Because of my law firm’s reputation for conducting due diligence on foreign companies, we get a ton of calls from investors in Chinese companies listed on U.S. stock exchanges. The investors are concerned with the value of their investment and they want us to assist them in analyzing the legal status of the Chinese entity. Our initial response is that the first step is to determine whether or not the Chinese entity is an empty shell. If the Chinese entity is an empty shell, there is no value in China to protect and further analysis of the company is a waste of time.
Our lawyers have done this research so many times that we have developed a three step test to determine whether a publicly traded Chinese company is a fraud. We first look at the annual or quarterly report of the Chinese company and if it meets these three tests, it is virtually certain to be a complete fraud, with no operations, no assets and no funds in the bank.
The three indicia of fraud are as follows:
1. The company has a large amount of cash in the bank. I often see supposed cash holdings greater than 50% of the company’s annual gross revenues. Interest rates at Chinese banks are very low and legitimate Chinese companies do not usually keep large amounts of cash in interest bearing bank accounts. Usually the supposed large cash account is accompanied by bogus explanations as to why the Chinese entity is unable to repatriate the funds to its investors as dividends. Later investigation usually reveals these funds were never actually deposited in the bank even though auditors will verify the accounts are real. Once the fraud has been exposed, I have asked auditors what they did to verify the account and they usually say they relied on reports from the management of the company. In China, the only way to verify the authenticity of a bank account is to arrive at the bank unannounced and look at the computer screen while standing BEHIND the counter as the clerk makes an unplanned query. Virtually no bank in China will allow this, which means audit verifications of Chinese bank accounts are typically of no value.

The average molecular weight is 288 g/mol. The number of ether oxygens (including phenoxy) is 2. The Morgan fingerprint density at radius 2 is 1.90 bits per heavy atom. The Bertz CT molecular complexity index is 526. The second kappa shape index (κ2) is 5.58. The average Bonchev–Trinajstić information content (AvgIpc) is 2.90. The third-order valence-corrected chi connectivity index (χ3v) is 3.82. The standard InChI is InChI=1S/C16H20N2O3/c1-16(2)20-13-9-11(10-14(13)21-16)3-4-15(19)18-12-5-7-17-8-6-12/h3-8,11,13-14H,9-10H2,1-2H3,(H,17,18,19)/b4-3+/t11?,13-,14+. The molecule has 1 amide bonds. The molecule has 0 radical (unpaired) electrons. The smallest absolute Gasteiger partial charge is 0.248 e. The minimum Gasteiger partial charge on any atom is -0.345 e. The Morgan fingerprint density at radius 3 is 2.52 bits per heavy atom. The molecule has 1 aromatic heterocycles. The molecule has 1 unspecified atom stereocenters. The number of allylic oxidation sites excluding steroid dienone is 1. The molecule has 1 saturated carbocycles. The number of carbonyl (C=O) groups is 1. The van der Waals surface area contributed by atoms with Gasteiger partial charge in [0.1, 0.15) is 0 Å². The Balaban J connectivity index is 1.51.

2. The company reports profit margins in excess of 30%. I often see fake companies report profit margins of 50%. China is a difficult country in which to do business and I have never seen a legitimate Chinese company with profit margins even approaching this level, not even state owned monopoly companies and there is just no way a Chinese company in rural Fujian, Shaansi or Heilongjiang is generating these margins. These high margins are then used to explain why the company has so much free cash; they are so profitable they are printing money. They will claim they have some unique product or some technical monopoly. In our experience, these claims are almost never true.
3. The company is formed as a VIE (variable interest entity) when it is operating in a business sector where foreign investment is not restricted and the VIE structure is not required. A VIE is required only when a foreign invested company intends to operate in a restricted sector such as the Internet. This is why Baidu, Sina, and AliBaba are organized as VIEs. But most Chinese business sectors are open to foreign investment. When a company operating in manufacturing or retail sales chooses to organize as a VIE, they typically do so for one reason: their organizers are planning to commit fraud against foreign investors.
Anyone can perform this three factor analysis of a U.S listed Chinese company in about 30 minutes and ten minutes is usually enough.
Unfortunately, our due diligence lawyers are usually contacted by investors long after this analysis should have been conducted. We are usually called on when the investors begin realizing something is wrong. Don’t let this happen to you. If a Chinese company fails to meet the above three-factor test, don’t invest.